Yeah, the defense didn't want that word used because they thought it would inflate the jury that he said the word fag. So there was a whole hearing about this and they they were allowed to use that quote, but they had to use the word homosexual.
Did they instruct the jury that that wasn't the actual word?
I I don't think so. I, I don't think so. But they never used that. And then for her to say that that was a lie because her son would never use that word, I thought that was kind of absurd. I taught high school for almost 30 years. Trust me. Young people say things that they would never say in front of their parents or at home, but they'll say them out in public, in the classroom, in the hallways.
I mean, I thought that was absurd, that they could never use that word in their home. I don't think that that was to say that's why his testimony was all lies. I mean, he was legally allowed to sit there and not ask him anything but record anything he said. And why would provide county, which is where he was in the hospital and where there are still outstanding charges. For stabbing that man at the airport and a police dog, and I think that's where the charges are for him stealing the car there, Wayne's car there in Brevard County.
So I don't know why that county would want them. And why wouldn't Palm Beach County, where he was being tried for murder, why wouldn't they want any comment? I mean, she made it sound like nobody wanted him. He was pushing to get somebody to accept these comments. To me, it makes perfect sense that Palm Beach would want them in the other county.
And these are the comments he said to the officer, I'm a little confused. OK, yeah.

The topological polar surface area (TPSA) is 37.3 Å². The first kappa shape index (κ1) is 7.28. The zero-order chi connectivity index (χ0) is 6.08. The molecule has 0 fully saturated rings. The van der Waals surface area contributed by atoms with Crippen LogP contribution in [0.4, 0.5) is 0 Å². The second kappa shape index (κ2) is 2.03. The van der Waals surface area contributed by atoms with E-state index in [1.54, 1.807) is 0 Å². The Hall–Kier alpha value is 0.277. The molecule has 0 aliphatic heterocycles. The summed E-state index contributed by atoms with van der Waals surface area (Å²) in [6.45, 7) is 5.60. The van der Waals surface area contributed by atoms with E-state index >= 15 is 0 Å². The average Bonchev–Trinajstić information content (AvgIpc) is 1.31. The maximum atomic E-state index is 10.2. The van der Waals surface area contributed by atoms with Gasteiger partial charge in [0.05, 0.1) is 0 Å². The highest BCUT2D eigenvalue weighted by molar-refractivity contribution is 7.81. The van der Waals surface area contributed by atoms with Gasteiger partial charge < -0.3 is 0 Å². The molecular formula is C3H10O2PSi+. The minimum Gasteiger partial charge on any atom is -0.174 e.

I'm sorry that when he was in the hospital. And that Officer Nettle's was basically, I guess, guarding him, sitting with him, babysitting, whatever they call, whatever they call it. He was allowed to sit there. And if and I would just say things, he was allowed to record them and he couldn't interrogate him because he had asked for a lawyer. Right. But whatever he said, he was allowed to record. And those comments in your interview with Denise Pena, she said, well, you know, he she called his county, Brevard County.
They didn't want to comment. So he called Palm Beach County, which is where White and Freddy lived, and asked if they wanted to comment that he made. And my point is, why wouldn't they want those comments? Yeah. That's very strange. Why wouldn't why wouldn't they want things, he said. About murdering two people in Palm Beach County. Of course, they want the. Do you think? That Zachary Penkov got what he deserved, or was it too lenient or was it too much?
What are your thoughts? Well. I think he got what he deserved at one point, the death penalty was a possibility. And honestly, I forget why it was taken off the table. I was asked what I thought, although I don't know if that would have really mattered in the long run. I've never been a proponent of the death penalty, but he he deserves to be in prison for the rest of his life.
That that's that's interesting. Can you tell me more about why you wouldn't. Be in favor of the death penalty. I mean, someone someone that's this close to someone that was brutally killed by. You know, for absolutely no reason like this, a lot of the time their opinion changes so well, and that's exactly what I was going to say. I had never been in the past a proponent of the death penalty when it was my brother. I honestly think I would have been OK with it, because it does change your perception.
But in the past, I never would have been in favor of it. But I just. I don't think he should ever be allowed to walk free. I don't think. He should be in a psych hospital because I don't think he was insane, and I know that Denise Pena. That didn't seem to think he should be in prison and she didn't know if the psych hospital was the best place for him. So I wondered, where does she think he should be?